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Wild Billy Childish & CTMF
Brand New Cage Josh Gray , October 9th, 2017 12:56

Wild Billy Childish tries once again to recapture the spirit of 77 with CTMF, and succeeds for the fifth time in a row.

I’m sorely tempted to log into my iTunes and change the years displayed on all of my CTMF albums to 1977. Not because the entire project is Wild Billy Childish’s resurrection of the band he planned (but never quite managed) to form then, but because they really do feel like 40th anniversary re-releases of lost punk classics. So what if there’s the occasional reference to Kylie Minogue or Nick Cave lodged in there? Each of their LPs since All Our Forts Are With You could slide through a wormhole and slouch next to Damned Damned Damned and Spiral Scratch without raising a studded eyebrow.

All Childish’s other projects, from Thee Headcoats to The Spartan Dreggs, have traded in a sort of self-aware retroism; only CTMF seems like a conscious attempt by the polymath to retroactively insert himself into the punk scene in which he formed the Pop Rivets. Brand New Cage’s artwork is emblematic of this. A young clean shaven Childish stares out at the listener, covered in ash-filled cuts and radiating an intensity that burns across 40 years.

Much like its creator, Brand New Cage has the snotty charm and frayed aggression of another time. “In 2017 the music scene is looking lean,” Childish spits on the horn-driven ‘The Punk Was In Me (And It Had To Come Out)’, an album manifesto with self-awareness to rival The Fall at their most meta. The Kinks and the Buzzcocks loom large (as they always do in Childish’s little universe) over full-throttle rockers ‘Are You Better Than Me?’ and ‘Something’s Missing’, while album highlight ‘What About Brian?’ sees Childish semi-comically ranting at the blue plaque by Dartford Station that commemorates the meeting of Keith and Mick as 'the moment The Rolling Stones formed', ignoring all the work Brian Johnson put into bringing the band into being.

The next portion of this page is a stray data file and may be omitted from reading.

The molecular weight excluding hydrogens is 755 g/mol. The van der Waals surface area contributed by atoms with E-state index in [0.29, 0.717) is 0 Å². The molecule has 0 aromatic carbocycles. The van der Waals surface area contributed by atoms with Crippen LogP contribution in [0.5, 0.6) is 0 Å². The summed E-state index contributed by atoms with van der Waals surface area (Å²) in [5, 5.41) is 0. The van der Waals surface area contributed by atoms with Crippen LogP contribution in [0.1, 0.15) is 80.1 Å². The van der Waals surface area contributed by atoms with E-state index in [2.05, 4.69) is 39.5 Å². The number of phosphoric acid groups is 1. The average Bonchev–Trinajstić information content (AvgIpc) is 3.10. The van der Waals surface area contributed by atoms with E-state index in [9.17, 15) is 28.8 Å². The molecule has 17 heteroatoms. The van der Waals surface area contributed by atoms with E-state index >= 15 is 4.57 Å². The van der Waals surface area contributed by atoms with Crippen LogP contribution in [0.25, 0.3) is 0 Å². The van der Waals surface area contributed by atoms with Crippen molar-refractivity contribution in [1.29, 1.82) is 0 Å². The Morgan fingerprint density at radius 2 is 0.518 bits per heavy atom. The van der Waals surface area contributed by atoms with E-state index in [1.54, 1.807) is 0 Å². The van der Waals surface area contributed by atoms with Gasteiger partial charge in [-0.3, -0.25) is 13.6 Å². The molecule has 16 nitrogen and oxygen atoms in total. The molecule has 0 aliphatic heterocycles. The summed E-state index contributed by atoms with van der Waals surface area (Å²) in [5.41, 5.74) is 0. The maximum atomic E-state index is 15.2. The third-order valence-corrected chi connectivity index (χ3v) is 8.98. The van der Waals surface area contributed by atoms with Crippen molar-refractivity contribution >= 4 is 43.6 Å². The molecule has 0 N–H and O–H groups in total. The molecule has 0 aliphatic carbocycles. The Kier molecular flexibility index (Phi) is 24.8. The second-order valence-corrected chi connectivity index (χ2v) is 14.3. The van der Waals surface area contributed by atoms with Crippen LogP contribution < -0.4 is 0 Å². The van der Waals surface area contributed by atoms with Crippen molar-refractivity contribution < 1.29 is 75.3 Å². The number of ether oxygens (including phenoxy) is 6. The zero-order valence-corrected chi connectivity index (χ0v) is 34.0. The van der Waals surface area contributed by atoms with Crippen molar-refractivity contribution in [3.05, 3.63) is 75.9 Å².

Despite his talent for cocking a musical snook, an entire record full of Wild Billy Childish tracks tends to wear you down by the end, and so CTMF's continuing practice of including a couple of songs penned and sung by bassist Nurse Julie on each record is as welcome as ever. 'It's All Gone Wrong' and 'Bullet Proof' might be cut from the same scratchy cloth as Childish's songs, but the presence of her Kim Deal-ish drawl cleanses the palette and readies the listener for more of the same. And, when it comes to Wild Billy Childish, 'the same' is really the only option that's been on the menu since 1977. But by reliving the same year over and over again for four decades, Childish has managed to make one of the finest albums of 1977. It's just arrived a little late is all.

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